Against all this appellants oppose the evidence of the oft-repeated declarations of the deceased, made down to a short time preceding his death, to the effect that he had a valid will. We have said that under the circumstances of this case respondent's objection that this evidence should not be considered, may not be heard. The question of its admissibility is not before us. The evidence is to be treated upon this appeal as properly in the case, but upon the subject of its admissibility reference may be had to Wharton on Evidence, third edition, section 895. Giving, then, to appellant's evidence all the weight to which it is entitled, what is to be said? Nothing further than at the most it presents a conflict upon an issue of fact which it was the peculiar province of the judge in probate, sitting without a jury, to decide. It is further argued by appellants that the evidence discloses that the revocation was not absolute, but was dependent upon the making by the deceased of a new will, and, as it is not shown that he carried out his intention in this respect, the conditional revocation will be disregarded, and the old will restored to avoid intestacy. This is upon the doctrine designated by Mr. Jarman as the rule of "dependent relative revocations," and he thus states it: "Where the act of destruction is connected with the making of another will, so as fairly to raise the inference that the testator meant the revocation of the old to depend upon the efficacy of the new disposition intended to be substituted, such will be the legal effect of the transaction, and, therefore, if the will intended to be substituted is inoperative from defect of attestation or any other cause, the revocation fails also, and the original will remain in force." (I Jarman on Wills, 6th ed., c. 7, par. 7.) The dangers which lurk in the application of this doctrine have been well set out by Woerner in his American Law of Administration at page 90. But it is sufficient here to say that under no reasonable theory do the facts of this case bring it within the sweep of the doctrine.
The court found that the testator canceled and obliterated his will and his signature thereto and thereon "for the purpose of revoking the same." It is contended that this finding is insufficient; that it does not literally follow the language of the statute, "with the intent and for the purpose of revoking" -- that a distinct meaning is to be given to the words as thus employed, and that it is therefore not a sufficient finding to say that the acts were done for the purpose of revoking. It would be extremely difficult to conceive of a testator canceling his will for the purpose of revoking it, and yet not canceling it with the intent to accomplish the same result. The truth of the matter is, that the use of the words is idiomatic. Their meaning as used is identical. They are as near approaches to perfect synonyms as may be found in the language. In discussing the statutes of Elizabeth, which declared a merchant to be a bankrupt who should "depart from his dwelling-house or houses to the intent or purpose to defraud or hinder any of his creditors," Lord Ellenborough very aptly said: "It will be observed that upon the language of this statute the act is complete by being done with the intent specified, the words 'or purpose' being merely additional words to the same effect, and which carry the sense no further than it was carried by the preceding word intent ." (Robertson v. Liddell, 9 East, 487.)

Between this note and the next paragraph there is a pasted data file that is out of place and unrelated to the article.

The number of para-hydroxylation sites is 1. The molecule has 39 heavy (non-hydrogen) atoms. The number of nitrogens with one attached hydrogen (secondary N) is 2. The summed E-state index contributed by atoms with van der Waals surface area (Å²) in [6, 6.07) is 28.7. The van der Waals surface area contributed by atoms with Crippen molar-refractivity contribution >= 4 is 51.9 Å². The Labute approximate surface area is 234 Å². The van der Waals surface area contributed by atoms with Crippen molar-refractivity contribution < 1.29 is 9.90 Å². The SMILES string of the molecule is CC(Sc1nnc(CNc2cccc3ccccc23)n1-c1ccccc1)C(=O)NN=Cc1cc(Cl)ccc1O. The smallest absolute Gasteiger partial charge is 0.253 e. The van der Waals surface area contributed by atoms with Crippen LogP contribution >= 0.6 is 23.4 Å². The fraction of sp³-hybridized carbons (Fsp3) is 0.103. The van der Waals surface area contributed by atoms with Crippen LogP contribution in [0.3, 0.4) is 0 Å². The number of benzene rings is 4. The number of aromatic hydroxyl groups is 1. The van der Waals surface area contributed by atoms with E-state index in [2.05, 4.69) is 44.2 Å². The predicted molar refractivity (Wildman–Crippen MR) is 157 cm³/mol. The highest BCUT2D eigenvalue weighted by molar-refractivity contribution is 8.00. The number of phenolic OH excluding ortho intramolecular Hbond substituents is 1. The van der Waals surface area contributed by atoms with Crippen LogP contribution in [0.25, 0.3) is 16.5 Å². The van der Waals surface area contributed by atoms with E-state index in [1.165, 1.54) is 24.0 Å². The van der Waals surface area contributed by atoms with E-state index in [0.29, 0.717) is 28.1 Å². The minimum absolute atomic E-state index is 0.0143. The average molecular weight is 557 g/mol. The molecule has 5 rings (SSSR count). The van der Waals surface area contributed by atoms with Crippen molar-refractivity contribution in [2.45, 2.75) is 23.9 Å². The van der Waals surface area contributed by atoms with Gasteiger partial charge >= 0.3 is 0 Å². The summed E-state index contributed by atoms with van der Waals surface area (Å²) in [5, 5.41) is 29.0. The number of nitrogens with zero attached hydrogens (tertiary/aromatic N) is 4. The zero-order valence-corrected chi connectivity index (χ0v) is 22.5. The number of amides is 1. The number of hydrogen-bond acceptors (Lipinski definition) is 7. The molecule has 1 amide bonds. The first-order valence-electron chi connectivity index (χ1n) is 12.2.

It is finally urged that the findings are insufficient because of the absence of a judicial declaration that the acts of revocation were [54 P. 748] done by the testator when he was of sound and disposing mind. To this it may be answered that the question of his sanity or mental competency was not made an issue. The court affirmatively finds that at the time he executed the will he was of sound and disposing mind. The presumption of sanity always exists until dispelled by proof. In this case the only evidence touching the question was that in the last week of his life he had become mentally infirm, as well as physically debilitated. But there is positively no evidence that the revocation was effected during that time, while, upon the other hand, the evidence of the testator's own writings upon the face of the will, and upon the envelope enclosing it, clearly indicate that the act was effectuated at a time long before.
The judgment and decree appealed from are affirmed.